Franz Kafka: Before the Law June 24, 2013Posted by anagasto in philosophy.
Before the law sits a gatekeeper. To this gatekeeper comes a man from the country who asks to gain entry into the law. But the gatekeeper says that he cannot grant him entry at the moment.
The gates were wide open, and the man was allowed to peep in, but the gatekeeper warned him against trying to go in. He said there were many more gatekeepers inside,
each more powerful than the other.
The gatekeeper gives to the man a little chair and the man sits there year in, year out. He grows old and childish, for he has spent years studying the gatekeeper and came to know even the flees in his fur collar. So ….
he asks the fleas to help him persuade the gatekeeper.
As the man is nearing death and as it becomes dark around him, he sees some light coming from inside the building. He tries to ask just one more question: why in all this time nobody else ever asked to be allowed in.
The man has become hard of hearing, and the gatekeeper shouts the answer:
Here no one else can gain entry, since this entrance was assigned only to you. I’m going now to close it.
The reader may have to look for ambience and context rather than meaning. Though Kafka’s stories are often classified as parables, they are not normally meant to prove or teach a single point, but to convey the idea of a situation where somebody is caught.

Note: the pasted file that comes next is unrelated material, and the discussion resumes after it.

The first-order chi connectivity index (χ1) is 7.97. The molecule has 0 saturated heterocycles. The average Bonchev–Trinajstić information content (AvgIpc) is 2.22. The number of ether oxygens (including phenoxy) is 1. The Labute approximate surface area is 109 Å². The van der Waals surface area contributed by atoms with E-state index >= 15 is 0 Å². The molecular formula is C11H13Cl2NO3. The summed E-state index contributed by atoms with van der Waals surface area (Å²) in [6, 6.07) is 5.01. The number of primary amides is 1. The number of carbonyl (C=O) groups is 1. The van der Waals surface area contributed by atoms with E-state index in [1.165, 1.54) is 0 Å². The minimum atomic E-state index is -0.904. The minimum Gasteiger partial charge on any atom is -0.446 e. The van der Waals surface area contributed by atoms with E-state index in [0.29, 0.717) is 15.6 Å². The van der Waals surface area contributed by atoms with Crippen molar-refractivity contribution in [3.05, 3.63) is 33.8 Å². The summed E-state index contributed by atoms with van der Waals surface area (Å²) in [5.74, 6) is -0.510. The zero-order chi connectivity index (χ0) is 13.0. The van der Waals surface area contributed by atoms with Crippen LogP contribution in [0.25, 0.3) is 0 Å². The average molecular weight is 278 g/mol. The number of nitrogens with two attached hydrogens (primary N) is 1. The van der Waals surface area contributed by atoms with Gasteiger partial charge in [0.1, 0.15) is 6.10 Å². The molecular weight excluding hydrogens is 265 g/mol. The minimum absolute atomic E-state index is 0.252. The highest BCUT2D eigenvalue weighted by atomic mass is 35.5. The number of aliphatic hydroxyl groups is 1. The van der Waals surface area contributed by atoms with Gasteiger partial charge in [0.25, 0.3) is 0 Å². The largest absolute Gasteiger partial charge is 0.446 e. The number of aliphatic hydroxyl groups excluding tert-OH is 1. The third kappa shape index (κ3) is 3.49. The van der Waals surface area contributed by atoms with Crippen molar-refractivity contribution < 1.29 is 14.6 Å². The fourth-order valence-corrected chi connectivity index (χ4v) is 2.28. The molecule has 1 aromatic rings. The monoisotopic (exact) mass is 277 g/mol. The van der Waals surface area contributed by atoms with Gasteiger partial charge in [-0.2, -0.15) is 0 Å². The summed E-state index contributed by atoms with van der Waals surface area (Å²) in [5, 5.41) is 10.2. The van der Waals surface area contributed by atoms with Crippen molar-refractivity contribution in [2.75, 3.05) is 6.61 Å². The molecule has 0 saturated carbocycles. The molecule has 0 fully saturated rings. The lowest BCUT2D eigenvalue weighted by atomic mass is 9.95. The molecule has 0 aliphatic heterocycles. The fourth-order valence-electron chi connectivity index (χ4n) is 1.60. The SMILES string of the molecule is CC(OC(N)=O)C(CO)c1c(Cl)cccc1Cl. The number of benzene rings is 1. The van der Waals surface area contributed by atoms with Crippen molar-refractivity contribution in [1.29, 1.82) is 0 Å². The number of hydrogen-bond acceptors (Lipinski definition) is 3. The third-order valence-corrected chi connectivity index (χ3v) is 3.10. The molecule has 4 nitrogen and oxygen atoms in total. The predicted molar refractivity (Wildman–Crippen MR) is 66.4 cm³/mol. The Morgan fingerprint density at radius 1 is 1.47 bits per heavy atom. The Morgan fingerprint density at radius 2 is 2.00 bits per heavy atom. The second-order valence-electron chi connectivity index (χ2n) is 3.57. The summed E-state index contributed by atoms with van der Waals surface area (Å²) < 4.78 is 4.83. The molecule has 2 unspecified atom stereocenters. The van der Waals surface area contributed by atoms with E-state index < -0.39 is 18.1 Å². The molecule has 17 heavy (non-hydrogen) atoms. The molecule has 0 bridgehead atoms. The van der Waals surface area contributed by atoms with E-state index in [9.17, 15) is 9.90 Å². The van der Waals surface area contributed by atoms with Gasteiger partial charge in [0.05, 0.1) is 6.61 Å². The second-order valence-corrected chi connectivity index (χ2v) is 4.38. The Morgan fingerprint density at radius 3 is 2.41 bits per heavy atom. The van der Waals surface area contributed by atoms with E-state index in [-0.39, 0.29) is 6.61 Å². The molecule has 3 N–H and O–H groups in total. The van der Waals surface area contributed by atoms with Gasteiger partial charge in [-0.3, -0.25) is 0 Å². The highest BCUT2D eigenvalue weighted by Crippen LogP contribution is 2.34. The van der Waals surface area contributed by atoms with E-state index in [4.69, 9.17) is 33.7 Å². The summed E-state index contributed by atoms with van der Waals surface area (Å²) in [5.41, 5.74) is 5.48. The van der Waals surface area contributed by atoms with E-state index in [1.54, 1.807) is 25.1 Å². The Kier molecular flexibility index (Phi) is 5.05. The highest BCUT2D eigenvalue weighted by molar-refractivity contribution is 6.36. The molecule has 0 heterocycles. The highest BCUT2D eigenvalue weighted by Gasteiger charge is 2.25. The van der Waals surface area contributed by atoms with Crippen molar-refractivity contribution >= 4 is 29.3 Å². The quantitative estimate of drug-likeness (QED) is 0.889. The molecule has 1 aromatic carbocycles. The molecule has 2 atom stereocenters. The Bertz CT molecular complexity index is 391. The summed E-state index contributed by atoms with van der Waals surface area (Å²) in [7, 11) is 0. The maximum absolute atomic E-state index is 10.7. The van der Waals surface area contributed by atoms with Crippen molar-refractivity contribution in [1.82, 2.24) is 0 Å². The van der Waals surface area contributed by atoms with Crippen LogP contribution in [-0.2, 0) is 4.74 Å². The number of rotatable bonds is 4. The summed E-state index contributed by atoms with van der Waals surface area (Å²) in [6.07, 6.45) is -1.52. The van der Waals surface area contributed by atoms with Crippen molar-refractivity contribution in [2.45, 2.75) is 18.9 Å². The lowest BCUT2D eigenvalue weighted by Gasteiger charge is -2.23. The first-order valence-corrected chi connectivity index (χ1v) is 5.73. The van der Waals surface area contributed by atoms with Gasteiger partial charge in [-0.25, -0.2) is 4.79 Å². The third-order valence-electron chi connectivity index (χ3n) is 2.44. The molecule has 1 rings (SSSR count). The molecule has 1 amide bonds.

— Another way is to let some time pass and see whether the story doesn’t become clearer as you recall it after a few weeks. It is like a statue: from the distance you cannot see the details anymore, but you begin to see the layout clearly.
Kafka’s absurdity is very different from Sartre’s which is intellectual, but not painful.
Sartre said l’enfer c’est les autres: hell is the others, but to Kafka, rather than hell, they are not human, they do not respond, do not understand, and they show only few signs of any mental activity. They are employees of low or high rank, but without personal traits or initiative, using their power mechanically like machines.
These types are repetitive. They are everywhere. They are anonymous, though not stuffy, but of zero individuality, and their cruelty is as impersonal as a spider’s that sucks on a fly.
According to the web site quoted below, Kafka himself looked upon his writing and the creative act it signified as a means of “redemption,” as a “form of prayer” through which he might be reconciled to the world or might transcend his negative experience of it.
Complete text in English: Franz Kafka Before the Law
Complete text in German: Franz Kafka Vor dem Gesetz
The translation and the complete text are in public domain at the website of Ian Johnston